year = "2019",
doi = "10.1093/eurheartj/ehy683",
language = "English",
volume = "40",
pages = "1124--1134",
journal = "European Heart Journal",
issn = "0195-668X",
publisher = "Oxford University Press",
number = "14",

}

RIS

TY - JOUR

T1 - Workplace bullying and workplace violence as risk factors for cardiovascular disease

T2 - a multi-cohort study

AU - Xu, Tianwei

AU - Magnusson Hanson, Linda L.

AU - Lange, Theis

AU - Starkopf, Liis

AU - Westerlund, Hugo

AU - Madsen, Ida Elisabeth Huitfeldt

AU - Rugulies, Reiner Ernst

AU - Pentti, Jaana

AU - Stenholm, Sari

AU - Vahtera, Jussi

AU - Hansen, Åse Marie

AU - Virtanen, Marianna

AU - Kivimäki, Mika

AU - Rod, Naja Hulvej

PY - 2019

Y1 - 2019

N2 - Aims To assess the associations between bullying and violence at work and cardiovascular disease (CVD). Methods and results Participants were 79 201 working men and women, aged 18–65 years and free of CVD and were sourced from three cohort studies from Sweden and Denmark. Exposure to workplace bullying and violence was measured at baseline using self-reports. Participants were linked to nationwide health and death registers to ascertain incident CVD, including coronary heart disease and cerebrovascular disease. Study-specific results were estimated by marginal structural Cox regression and were combined using fixed-effect meta-analysis. Nine percent reported being bullied at work and 13% recorded exposure to workplace violence during the past year. We recorded 3229 incident CVD cases with a mean follow-up of 12.4 years (765 in the first 4 years). After adjustment for age, sex, country of birth, marital status, and educational level, being bullied at work vs. not was associated with a hazard ratio (HR) of 1.59 [95% confidence interval (CI) 1.28–1.98] for CVD. Experiencing workplace violence vs. not was associated with a HR of 1.25 (95% CI 1.12–1.40) for CVD. The population attributable risk was 5.0% for workplace bullying and 3.1% for workplace violence. The excess risk remained similar in analyses with different follow-up lengths, cardiovascular risk stratifications, and after additional adjustments. Dose–response relations were observed for both workplace bullying and violence (Ptrend < 0.001). There was only negligible heterogeneity in study-specific estimates. Conclusion Bullying and violence are common at workplaces and those exposed to these stressors are at higher risk of CVD.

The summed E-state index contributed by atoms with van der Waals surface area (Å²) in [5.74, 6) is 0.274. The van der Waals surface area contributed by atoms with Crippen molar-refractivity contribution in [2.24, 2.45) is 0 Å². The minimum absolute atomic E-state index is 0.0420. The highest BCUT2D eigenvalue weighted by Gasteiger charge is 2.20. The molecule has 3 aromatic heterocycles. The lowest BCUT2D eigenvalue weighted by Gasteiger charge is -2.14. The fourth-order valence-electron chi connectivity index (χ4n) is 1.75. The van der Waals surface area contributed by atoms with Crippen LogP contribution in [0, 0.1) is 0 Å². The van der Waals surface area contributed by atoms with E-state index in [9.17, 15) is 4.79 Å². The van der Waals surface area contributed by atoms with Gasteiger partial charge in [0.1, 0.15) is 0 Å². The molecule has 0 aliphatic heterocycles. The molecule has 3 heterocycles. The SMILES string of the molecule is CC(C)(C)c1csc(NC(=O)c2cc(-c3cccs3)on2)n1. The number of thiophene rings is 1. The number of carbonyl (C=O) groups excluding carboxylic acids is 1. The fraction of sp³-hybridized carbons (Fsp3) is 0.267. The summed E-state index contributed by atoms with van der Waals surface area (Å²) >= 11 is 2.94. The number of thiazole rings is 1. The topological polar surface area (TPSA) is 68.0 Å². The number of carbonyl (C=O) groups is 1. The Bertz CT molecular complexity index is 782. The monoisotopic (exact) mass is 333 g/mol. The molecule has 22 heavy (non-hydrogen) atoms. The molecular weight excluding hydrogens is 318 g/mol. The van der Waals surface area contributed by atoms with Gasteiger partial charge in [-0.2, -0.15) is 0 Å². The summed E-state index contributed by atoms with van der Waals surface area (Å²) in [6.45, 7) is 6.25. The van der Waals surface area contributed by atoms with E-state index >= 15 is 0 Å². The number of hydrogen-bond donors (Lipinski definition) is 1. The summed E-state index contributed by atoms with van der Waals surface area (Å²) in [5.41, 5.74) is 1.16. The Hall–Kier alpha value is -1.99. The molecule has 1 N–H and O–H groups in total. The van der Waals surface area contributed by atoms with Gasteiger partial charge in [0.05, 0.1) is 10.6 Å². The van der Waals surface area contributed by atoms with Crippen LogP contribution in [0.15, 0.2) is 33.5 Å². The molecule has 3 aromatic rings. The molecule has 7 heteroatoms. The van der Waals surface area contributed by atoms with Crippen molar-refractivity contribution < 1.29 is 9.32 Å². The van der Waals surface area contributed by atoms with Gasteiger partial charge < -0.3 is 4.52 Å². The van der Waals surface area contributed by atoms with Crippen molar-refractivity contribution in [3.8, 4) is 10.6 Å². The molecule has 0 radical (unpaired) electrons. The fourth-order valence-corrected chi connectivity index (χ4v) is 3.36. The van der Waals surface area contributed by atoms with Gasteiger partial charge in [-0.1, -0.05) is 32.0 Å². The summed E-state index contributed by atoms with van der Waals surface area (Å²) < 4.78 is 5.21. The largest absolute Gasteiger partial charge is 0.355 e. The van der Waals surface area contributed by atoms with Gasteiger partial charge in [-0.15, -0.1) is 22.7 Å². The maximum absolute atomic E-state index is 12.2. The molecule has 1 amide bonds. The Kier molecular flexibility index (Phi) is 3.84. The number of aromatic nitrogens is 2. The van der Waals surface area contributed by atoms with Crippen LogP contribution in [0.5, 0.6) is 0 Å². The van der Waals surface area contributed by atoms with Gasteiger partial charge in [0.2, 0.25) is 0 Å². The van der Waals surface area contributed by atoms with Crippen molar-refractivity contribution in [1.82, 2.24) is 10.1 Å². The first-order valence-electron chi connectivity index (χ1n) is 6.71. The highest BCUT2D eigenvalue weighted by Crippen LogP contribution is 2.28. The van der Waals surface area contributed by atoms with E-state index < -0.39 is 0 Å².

AB - Aims To assess the associations between bullying and violence at work and cardiovascular disease (CVD). Methods and results Participants were 79 201 working men and women, aged 18–65 years and free of CVD and were sourced from three cohort studies from Sweden and Denmark. Exposure to workplace bullying and violence was measured at baseline using self-reports. Participants were linked to nationwide health and death registers to ascertain incident CVD, including coronary heart disease and cerebrovascular disease. Study-specific results were estimated by marginal structural Cox regression and were combined using fixed-effect meta-analysis. Nine percent reported being bullied at work and 13% recorded exposure to workplace violence during the past year. We recorded 3229 incident CVD cases with a mean follow-up of 12.4 years (765 in the first 4 years). After adjustment for age, sex, country of birth, marital status, and educational level, being bullied at work vs. not was associated with a hazard ratio (HR) of 1.59 [95% confidence interval (CI) 1.28–1.98] for CVD. Experiencing workplace violence vs. not was associated with a HR of 1.25 (95% CI 1.12–1.40) for CVD. The population attributable risk was 5.0% for workplace bullying and 3.1% for workplace violence. The excess risk remained similar in analyses with different follow-up lengths, cardiovascular risk stratifications, and after additional adjustments. Dose–response relations were observed for both workplace bullying and violence (Ptrend < 0.001). There was only negligible heterogeneity in study-specific estimates. Conclusion Bullying and violence are common at workplaces and those exposed to these stressors are at higher risk of CVD.

U2 - 10.1093/eurheartj/ehy683

DO - 10.1093/eurheartj/ehy683

M3 - Journal article

C2 - 30452614

VL - 40

SP - 1124

EP - 1134

JO - European Heart Journal

JF - European Heart Journal

SN - 0195-668X

IS - 14

ER -

ID: 209141916